Principal Investigator: Dr. Francois Corbin M.D., Ph.D., FRCPC,
Guy Fink Ph.D.(Collaborator), University of Sherbrooke
Master Student: Pamela Bouvier, Jeremy Saboureau
Amount: $15,000 for a period of 1 year
Start Date: April 1, 2015

A definitive method for FMRP Measurement in Fragile X syndrome individuals

All of the core symptoms of Fragile X syndrome are caused by the absence of FMRP (Fragile X Mental Retardation Protein) in the brain cells of affected individuals.  This in turn is a direct result of a mutation in the FMR1 gene that renders it incapable of directing the production of FMRP. Researchers now know that there is no direct correlation between the size or length of the FMR1 mutation and the severity symptoms in individuals with Fragile X. However there is a direct correlation between the levels of FMRP in the peripheral blood, and the degree of intellectual disability.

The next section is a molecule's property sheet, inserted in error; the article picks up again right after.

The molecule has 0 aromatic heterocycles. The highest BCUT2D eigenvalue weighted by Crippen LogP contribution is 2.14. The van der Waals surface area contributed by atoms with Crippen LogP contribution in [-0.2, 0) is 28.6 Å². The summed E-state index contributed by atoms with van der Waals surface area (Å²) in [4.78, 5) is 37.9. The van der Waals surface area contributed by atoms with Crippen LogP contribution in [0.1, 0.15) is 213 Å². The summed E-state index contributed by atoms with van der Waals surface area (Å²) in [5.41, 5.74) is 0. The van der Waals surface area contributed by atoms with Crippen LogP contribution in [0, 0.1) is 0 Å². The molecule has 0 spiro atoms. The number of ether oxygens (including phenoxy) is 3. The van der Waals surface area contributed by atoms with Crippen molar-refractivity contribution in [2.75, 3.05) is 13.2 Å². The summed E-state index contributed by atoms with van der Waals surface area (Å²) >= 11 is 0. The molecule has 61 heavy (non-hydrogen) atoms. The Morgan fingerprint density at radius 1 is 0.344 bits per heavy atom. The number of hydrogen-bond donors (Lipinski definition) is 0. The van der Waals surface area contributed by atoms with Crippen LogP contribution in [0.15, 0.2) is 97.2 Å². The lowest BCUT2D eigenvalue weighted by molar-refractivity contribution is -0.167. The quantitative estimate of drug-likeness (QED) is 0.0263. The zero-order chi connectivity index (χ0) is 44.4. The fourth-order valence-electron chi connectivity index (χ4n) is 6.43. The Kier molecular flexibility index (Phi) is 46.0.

With a previous grant from the FXRFC, this lab has been developing a simple, accurate technique to measure FMRP levels in the platelets in the peripheral blood.  The goal is to make it easier to diagnose affected individuals, predict cognitive function and develop a new tool to measure the effectiveness of future treatments.  With this grant renewal the Corbin lab will start applying their technique by putting platelet extracts from the bank of blood samples that they presently have on hand through the full procedure that they have developed.

Principal Investigator: Dr. Sarah Lippé Ph.D., & Dr. Sebastien Jacquemont M.D., Université de Montréal CHU Sainte-Justine
Amount: $15,000 for a period of 1 year
Start Date: April 1, 2015

Electrophysiological biomarkers of altered brain plasticity in children with fragile X syndrome